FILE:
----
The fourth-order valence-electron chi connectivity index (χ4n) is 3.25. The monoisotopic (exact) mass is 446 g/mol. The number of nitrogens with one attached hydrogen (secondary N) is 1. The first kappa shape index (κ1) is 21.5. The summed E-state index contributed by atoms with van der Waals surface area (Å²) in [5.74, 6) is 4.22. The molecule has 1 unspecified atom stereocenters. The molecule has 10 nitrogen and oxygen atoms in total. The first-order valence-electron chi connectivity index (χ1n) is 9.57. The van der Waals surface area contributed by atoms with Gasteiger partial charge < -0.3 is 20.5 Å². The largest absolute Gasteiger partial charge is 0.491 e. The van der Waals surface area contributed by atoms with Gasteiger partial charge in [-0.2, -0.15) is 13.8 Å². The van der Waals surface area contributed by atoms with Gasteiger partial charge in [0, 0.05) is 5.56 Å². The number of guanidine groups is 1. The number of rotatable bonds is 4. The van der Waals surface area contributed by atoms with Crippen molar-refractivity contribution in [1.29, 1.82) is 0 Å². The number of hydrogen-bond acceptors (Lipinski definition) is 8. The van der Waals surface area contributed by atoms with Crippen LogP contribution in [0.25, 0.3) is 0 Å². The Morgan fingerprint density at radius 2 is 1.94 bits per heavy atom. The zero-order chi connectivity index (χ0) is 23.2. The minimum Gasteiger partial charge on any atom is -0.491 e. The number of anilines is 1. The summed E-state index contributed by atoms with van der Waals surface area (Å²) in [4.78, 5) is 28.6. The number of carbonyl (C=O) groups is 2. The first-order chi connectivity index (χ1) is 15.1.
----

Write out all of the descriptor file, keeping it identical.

The fourth-order valence-electron chi connectivity index (χ4n) is 3.25. The monoisotopic (exact) mass is 446 g/mol. The number of nitrogens with one attached hydrogen (secondary N) is 1. The first kappa shape index (κ1) is 21.5. The summed E-state index contributed by atoms with van der Waals surface area (Å²) in [5.74, 6) is 4.22. The molecule has 1 unspecified atom stereocenters. The molecule has 10 nitrogen and oxygen atoms in total. The first-order valence-electron chi connectivity index (χ1n) is 9.57. The van der Waals surface area contributed by atoms with Gasteiger partial charge < -0.3 is 20.5 Å². The largest absolute Gasteiger partial charge is 0.491 e. The van der Waals surface area contributed by atoms with Gasteiger partial charge in [-0.2, -0.15) is 13.8 Å². The van der Waals surface area contributed by atoms with Gasteiger partial charge in [0, 0.05) is 5.56 Å². The number of guanidine groups is 1. The number of rotatable bonds is 4. The van der Waals surface area contributed by atoms with Crippen molar-refractivity contribution in [1.29, 1.82) is 0 Å². The number of hydrogen-bond acceptors (Lipinski definition) is 8. The van der Waals surface area contributed by atoms with Crippen LogP contribution in [0.25, 0.3) is 0 Å². The Morgan fingerprint density at radius 2 is 1.94 bits per heavy atom. The zero-order chi connectivity index (χ0) is 23.2. The minimum Gasteiger partial charge on any atom is -0.491 e. The number of anilines is 1. The summed E-state index contributed by atoms with van der Waals surface area (Å²) in [4.78, 5) is 28.6. The number of carbonyl (C=O) groups is 2. The first-order chi connectivity index (χ1) is 15.1.